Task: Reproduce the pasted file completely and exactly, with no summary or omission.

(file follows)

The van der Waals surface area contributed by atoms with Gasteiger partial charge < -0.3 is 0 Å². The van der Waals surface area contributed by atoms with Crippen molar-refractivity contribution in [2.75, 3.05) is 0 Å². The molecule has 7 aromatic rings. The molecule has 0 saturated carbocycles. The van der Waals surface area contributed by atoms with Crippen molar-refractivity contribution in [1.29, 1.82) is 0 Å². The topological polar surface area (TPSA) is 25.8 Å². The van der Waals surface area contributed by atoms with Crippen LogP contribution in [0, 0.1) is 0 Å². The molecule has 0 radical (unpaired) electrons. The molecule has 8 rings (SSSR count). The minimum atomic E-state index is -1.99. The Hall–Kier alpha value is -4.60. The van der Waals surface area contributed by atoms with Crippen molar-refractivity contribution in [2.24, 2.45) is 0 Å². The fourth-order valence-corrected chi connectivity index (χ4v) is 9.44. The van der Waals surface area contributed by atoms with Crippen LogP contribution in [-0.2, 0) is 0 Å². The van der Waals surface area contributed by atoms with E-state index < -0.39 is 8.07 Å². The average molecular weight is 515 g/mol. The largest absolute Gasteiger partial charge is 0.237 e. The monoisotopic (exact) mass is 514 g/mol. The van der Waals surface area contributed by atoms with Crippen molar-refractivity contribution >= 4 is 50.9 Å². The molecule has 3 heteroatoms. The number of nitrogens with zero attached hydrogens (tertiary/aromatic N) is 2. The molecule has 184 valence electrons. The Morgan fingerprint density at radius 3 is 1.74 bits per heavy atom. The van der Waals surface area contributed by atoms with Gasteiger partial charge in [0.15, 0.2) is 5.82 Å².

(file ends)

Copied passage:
The van der Waals surface area contributed by atoms with Gasteiger partial charge < -0.3 is 0 Å². The van der Waals surface area contributed by atoms with Crippen molar-refractivity contribution in [2.75, 3.05) is 0 Å². The molecule has 7 aromatic rings. The molecule has 0 saturated carbocycles. The van der Waals surface area contributed by atoms with Crippen molar-refractivity contribution in [1.29, 1.82) is 0 Å². The topological polar surface area (TPSA) is 25.8 Å². The van der Waals surface area contributed by atoms with Crippen LogP contribution in [0, 0.1) is 0 Å². The molecule has 0 radical (unpaired) electrons. The molecule has 8 rings (SSSR count). The minimum atomic E-state index is -1.99. The Hall–Kier alpha value is -4.60. The van der Waals surface area contributed by atoms with Crippen molar-refractivity contribution in [2.24, 2.45) is 0 Å². The fourth-order valence-corrected chi connectivity index (χ4v) is 9.44. The van der Waals surface area contributed by atoms with Crippen LogP contribution in [-0.2, 0) is 0 Å². The van der Waals surface area contributed by atoms with E-state index < -0.39 is 8.07 Å². The average molecular weight is 515 g/mol. The largest absolute Gasteiger partial charge is 0.237 e. The monoisotopic (exact) mass is 514 g/mol. The van der Waals surface area contributed by atoms with Crippen molar-refractivity contribution >= 4 is 50.9 Å². The molecule has 3 heteroatoms. The number of nitrogens with zero attached hydrogens (tertiary/aromatic N) is 2. The molecule has 184 valence electrons. The Morgan fingerprint density at radius 3 is 1.74 bits per heavy atom. The van der Waals surface area contributed by atoms with Gasteiger partial charge in [0.15, 0.2) is 5.82 Å².